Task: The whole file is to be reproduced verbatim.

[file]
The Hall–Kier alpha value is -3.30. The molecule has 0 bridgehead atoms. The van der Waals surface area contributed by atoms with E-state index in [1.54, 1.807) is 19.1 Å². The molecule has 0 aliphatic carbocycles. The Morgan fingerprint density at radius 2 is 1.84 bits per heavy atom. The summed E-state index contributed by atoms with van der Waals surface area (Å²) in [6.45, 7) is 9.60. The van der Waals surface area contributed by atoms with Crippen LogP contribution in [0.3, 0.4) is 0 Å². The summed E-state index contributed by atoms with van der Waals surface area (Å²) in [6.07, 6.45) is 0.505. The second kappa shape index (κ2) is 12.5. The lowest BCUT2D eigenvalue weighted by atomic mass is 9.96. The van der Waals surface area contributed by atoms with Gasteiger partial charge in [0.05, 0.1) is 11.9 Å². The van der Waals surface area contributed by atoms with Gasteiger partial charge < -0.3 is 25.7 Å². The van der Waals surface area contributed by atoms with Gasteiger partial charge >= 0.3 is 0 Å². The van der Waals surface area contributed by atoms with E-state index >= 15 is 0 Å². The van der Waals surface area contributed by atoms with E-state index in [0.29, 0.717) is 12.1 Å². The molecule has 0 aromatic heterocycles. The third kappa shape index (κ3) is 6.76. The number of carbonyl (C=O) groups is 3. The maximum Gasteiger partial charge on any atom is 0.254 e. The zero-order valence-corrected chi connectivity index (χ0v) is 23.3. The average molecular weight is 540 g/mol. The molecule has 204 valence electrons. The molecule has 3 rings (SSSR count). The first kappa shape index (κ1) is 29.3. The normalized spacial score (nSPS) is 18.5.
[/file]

The Hall–Kier alpha value is -3.30. The molecule has 0 bridgehead atoms. The van der Waals surface area contributed by atoms with E-state index in [1.54, 1.807) is 19.1 Å². The molecule has 0 aliphatic carbocycles. The Morgan fingerprint density at radius 2 is 1.84 bits per heavy atom. The summed E-state index contributed by atoms with van der Waals surface area (Å²) in [6.45, 7) is 9.60. The van der Waals surface area contributed by atoms with Crippen LogP contribution in [0.3, 0.4) is 0 Å². The summed E-state index contributed by atoms with van der Waals surface area (Å²) in [6.07, 6.45) is 0.505. The second kappa shape index (κ2) is 12.5. The lowest BCUT2D eigenvalue weighted by atomic mass is 9.96. The van der Waals surface area contributed by atoms with Gasteiger partial charge in [0.05, 0.1) is 11.9 Å². The van der Waals surface area contributed by atoms with Gasteiger partial charge < -0.3 is 25.7 Å². The van der Waals surface area contributed by atoms with Gasteiger partial charge >= 0.3 is 0 Å². The van der Waals surface area contributed by atoms with E-state index >= 15 is 0 Å². The van der Waals surface area contributed by atoms with E-state index in [0.29, 0.717) is 12.1 Å². The molecule has 0 aromatic heterocycles. The third kappa shape index (κ3) is 6.76. The number of carbonyl (C=O) groups is 3. The maximum Gasteiger partial charge on any atom is 0.254 e. The zero-order valence-corrected chi connectivity index (χ0v) is 23.3. The average molecular weight is 540 g/mol. The molecule has 204 valence electrons. The molecule has 3 rings (SSSR count). The first kappa shape index (κ1) is 29.3. The normalized spacial score (nSPS) is 18.5.